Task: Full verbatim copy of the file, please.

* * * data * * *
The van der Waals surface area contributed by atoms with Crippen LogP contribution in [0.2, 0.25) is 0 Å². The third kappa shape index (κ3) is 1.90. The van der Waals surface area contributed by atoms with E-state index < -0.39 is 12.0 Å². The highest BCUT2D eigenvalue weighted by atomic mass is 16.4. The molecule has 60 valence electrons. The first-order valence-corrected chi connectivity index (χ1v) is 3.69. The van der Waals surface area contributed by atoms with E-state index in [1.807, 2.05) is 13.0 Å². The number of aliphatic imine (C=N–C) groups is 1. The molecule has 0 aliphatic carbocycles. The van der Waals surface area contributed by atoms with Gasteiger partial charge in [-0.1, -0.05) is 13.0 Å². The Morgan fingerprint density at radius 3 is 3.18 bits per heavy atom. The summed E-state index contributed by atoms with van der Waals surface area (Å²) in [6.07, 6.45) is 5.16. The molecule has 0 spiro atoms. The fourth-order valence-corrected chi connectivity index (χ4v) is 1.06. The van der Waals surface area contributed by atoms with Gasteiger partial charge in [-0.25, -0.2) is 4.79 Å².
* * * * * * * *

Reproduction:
The van der Waals surface area contributed by atoms with Crippen LogP contribution in [0.2, 0.25) is 0 Å². The third kappa shape index (κ3) is 1.90. The van der Waals surface area contributed by atoms with E-state index < -0.39 is 12.0 Å². The highest BCUT2D eigenvalue weighted by atomic mass is 16.4. The molecule has 60 valence electrons. The first-order valence-corrected chi connectivity index (χ1v) is 3.69. The van der Waals surface area contributed by atoms with E-state index in [1.807, 2.05) is 13.0 Å². The number of aliphatic imine (C=N–C) groups is 1. The molecule has 0 aliphatic carbocycles. The van der Waals surface area contributed by atoms with Gasteiger partial charge in [-0.1, -0.05) is 13.0 Å². The Morgan fingerprint density at radius 3 is 3.18 bits per heavy atom. The summed E-state index contributed by atoms with van der Waals surface area (Å²) in [6.07, 6.45) is 5.16. The molecule has 0 spiro atoms. The fourth-order valence-corrected chi connectivity index (χ4v) is 1.06. The van der Waals surface area contributed by atoms with Gasteiger partial charge in [-0.25, -0.2) is 4.79 Å².